It's an all-too-familiar spot for the Williston State men's and women's basketball teams.
The Tetons have typically fared well in their Region XIII tournaments, only to hit an NJCAA national tourney roadblock in the form of a district title game.
This week they'll both be looking to buck the trend and capture those elusive berths.
Williston State sophomore Katie King – a Kenmare graduate – is one of nine North Dakota products on the Tetons’ roster. The Williston State men’s and women’s basketball teams play for a shot at the NJCAA tournament this weekend. Photo courtesy of Williston State athletic department.
WSC's 23rd-ranked women's team (29-3) travels to Chicago on Saturday to take on Malcolm X College (21-5) in a winner-to-nationals game at 3 p.m. The men (25-8), play host to fourth-ranked Iowa Western (30-2) on Thursday at 7 p.m.
By happenstance, the women earned themselves a mulligan from last season's ill-fated finish.
A year ago Malcom X made the trek to Williston and erased a late deficit to knock off the Tetons 53-52.
The team's season motto "Unfinished Business" was derived from the setback
"Having gone through that, I think we're a more determined team this year," Williston post Maggie Lorenz said. "We knew we were the better team, and hopefully we can prove it this time."
Three years ago the Tetons were able to reach the national tournament annually hosted in Salinas, Kan., but have fallen short the last two seasons.
An experienced, North Dakota-rich roster has proven to be a boon for the Tetons this year, though.
The Tetons' frontcourt is paced by Lorenz (16 ppg), a Harvey graduate, Kenmare alum Katie King (10 ppg) and Williston High product Jackie Lee (10 ppg).
Region XIII MVP Jazzmine Robinson from Las Vegas leads their backcourt, but the Division I recruit is aided by Watford City's Marti Quale (6.5 ppg) and Washburn's Samantha Schell (6.9 ppg).
King feels fortunate to be on a team littered with local talent.
"It's nice to be on a team with girls you played with or heard of in high school," King said.
"It's good to have a hometown, North Dakota feeling," Lorenz said.
It's been seven years since Williston State's men have reached the Hutchinson, Kan., men's tournament, but they've had their chances.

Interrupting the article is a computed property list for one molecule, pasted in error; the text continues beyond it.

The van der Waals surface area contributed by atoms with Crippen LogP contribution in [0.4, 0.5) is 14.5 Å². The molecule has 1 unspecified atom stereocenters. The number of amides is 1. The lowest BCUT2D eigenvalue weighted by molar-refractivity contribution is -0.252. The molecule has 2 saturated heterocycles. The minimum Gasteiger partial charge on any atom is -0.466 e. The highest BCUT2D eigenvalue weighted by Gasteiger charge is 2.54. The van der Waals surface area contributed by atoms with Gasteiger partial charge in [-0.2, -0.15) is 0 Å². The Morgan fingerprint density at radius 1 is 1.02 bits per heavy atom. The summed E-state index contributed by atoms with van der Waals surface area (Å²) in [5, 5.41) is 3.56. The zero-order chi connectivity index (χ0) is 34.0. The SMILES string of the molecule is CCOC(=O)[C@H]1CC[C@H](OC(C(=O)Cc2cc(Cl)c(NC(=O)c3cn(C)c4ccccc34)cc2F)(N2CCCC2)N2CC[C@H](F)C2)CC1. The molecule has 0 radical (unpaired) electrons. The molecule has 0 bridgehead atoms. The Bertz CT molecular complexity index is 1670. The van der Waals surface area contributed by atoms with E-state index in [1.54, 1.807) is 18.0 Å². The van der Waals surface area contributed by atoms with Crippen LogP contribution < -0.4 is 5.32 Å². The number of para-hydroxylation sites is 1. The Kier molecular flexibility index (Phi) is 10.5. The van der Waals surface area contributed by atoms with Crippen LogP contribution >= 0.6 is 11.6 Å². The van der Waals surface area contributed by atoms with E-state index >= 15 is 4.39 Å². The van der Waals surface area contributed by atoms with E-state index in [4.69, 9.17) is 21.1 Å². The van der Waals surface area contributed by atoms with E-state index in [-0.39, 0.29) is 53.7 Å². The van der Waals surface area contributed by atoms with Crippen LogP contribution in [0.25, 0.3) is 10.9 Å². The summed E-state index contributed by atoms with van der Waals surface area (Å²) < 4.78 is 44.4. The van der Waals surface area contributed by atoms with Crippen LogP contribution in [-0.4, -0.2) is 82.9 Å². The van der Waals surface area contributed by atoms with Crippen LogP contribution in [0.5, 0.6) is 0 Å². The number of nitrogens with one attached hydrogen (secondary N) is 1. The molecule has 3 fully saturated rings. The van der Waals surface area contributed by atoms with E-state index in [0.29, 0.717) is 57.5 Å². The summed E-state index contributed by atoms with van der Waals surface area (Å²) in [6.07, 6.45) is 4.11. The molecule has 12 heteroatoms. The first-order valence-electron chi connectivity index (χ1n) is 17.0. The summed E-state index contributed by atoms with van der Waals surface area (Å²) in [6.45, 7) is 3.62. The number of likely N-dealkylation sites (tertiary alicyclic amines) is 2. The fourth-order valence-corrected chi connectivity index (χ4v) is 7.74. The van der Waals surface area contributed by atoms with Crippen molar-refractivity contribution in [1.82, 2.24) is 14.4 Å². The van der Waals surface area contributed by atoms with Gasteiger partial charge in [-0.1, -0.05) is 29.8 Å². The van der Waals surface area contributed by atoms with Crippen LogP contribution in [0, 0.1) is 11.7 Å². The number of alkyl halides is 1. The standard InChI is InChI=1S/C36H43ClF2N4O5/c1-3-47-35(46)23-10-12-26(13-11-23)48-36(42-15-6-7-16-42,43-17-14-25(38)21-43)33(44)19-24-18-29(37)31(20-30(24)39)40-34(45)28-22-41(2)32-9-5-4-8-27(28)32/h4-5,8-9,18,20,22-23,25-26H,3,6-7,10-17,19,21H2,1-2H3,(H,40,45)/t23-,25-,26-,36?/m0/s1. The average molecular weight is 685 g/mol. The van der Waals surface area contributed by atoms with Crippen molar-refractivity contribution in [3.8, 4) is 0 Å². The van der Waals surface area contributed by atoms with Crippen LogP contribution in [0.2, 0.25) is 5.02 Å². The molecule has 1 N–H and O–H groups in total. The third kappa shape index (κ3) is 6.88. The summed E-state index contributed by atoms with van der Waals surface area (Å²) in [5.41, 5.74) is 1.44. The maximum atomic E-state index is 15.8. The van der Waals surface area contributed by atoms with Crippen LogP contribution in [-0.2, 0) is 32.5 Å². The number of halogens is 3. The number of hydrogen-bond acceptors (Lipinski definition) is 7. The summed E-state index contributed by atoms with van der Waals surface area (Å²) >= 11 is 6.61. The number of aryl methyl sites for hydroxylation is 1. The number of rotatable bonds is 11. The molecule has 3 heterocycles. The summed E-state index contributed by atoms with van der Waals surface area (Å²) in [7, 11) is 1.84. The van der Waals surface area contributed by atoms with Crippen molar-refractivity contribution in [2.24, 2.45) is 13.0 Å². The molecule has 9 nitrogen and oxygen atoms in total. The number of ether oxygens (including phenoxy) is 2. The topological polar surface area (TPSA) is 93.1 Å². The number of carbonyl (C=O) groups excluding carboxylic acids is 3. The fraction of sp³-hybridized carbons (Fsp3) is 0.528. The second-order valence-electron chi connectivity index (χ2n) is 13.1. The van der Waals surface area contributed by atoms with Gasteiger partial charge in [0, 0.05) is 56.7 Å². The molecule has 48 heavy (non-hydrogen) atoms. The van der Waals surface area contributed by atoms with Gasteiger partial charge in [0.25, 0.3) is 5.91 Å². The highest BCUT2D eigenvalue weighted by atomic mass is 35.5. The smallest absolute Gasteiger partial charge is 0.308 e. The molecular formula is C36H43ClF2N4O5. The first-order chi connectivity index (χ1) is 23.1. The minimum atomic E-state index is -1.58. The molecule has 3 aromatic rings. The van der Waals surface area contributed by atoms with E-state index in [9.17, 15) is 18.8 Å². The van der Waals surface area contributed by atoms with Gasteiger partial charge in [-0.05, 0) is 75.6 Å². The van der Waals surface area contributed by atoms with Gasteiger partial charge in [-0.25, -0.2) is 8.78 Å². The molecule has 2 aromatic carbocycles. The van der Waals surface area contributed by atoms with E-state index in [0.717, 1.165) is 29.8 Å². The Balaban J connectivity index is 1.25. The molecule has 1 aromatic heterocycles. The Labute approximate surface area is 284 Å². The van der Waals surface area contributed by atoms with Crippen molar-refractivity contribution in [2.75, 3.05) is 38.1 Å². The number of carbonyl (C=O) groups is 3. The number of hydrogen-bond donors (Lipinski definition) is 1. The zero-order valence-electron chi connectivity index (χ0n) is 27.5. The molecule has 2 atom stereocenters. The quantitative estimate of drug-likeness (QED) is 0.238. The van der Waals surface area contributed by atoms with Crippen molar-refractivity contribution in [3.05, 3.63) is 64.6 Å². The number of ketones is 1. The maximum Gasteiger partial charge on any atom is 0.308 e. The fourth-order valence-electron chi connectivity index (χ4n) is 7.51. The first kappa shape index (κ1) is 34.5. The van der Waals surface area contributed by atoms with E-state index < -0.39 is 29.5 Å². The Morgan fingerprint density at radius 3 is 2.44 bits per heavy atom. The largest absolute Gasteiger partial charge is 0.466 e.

Two years ago the Tetons lost by a bucket in a district title game to Southeastern Iowa. In 2010, the Tetons fell to the same team in triple overtime.
Now first-year coach Eric Peterson, who was named the Region XIII coach of the year, has a sizable task ahead of him as he tries to get past one of the best teams in the country.
Iowa Western has fallen just twice, with both losses coming at the hands of top-ranked Indian Hills. Even if Iowa Western falls to the Tetons, it'll likely secure one of the tournament's at-large bids.
Williston State's resume doesn't warrant an at-large berth, so it's do or die for the Tetons.
"(Iowa Western) is very athletic," Peterson said. "They already have a bid, so we're just hoping they take us lightly and they catch us on a good night."
Peterson likes the fact that he's at home. The Tetons were able to knock off No. 13 North Idaho College - a team with Oregon and Boise State signees and a grip of other Division I recruits - at home in November.
"Being at home is huge," Peterson said. "They'll have that 13-14 hour trip and we've lost here just twice."
The Tetons have been led the past two years by 6-foot-4 guard Marquel Curtis, who recently took a recruiting trip to the University of Tulsa. But the Region XIII tournament MVP will need help if WSC hopes to get to nationals.
"I think they'll do a good job covering Curtis," Peterson said. "It'll be a matter of how our other players step up."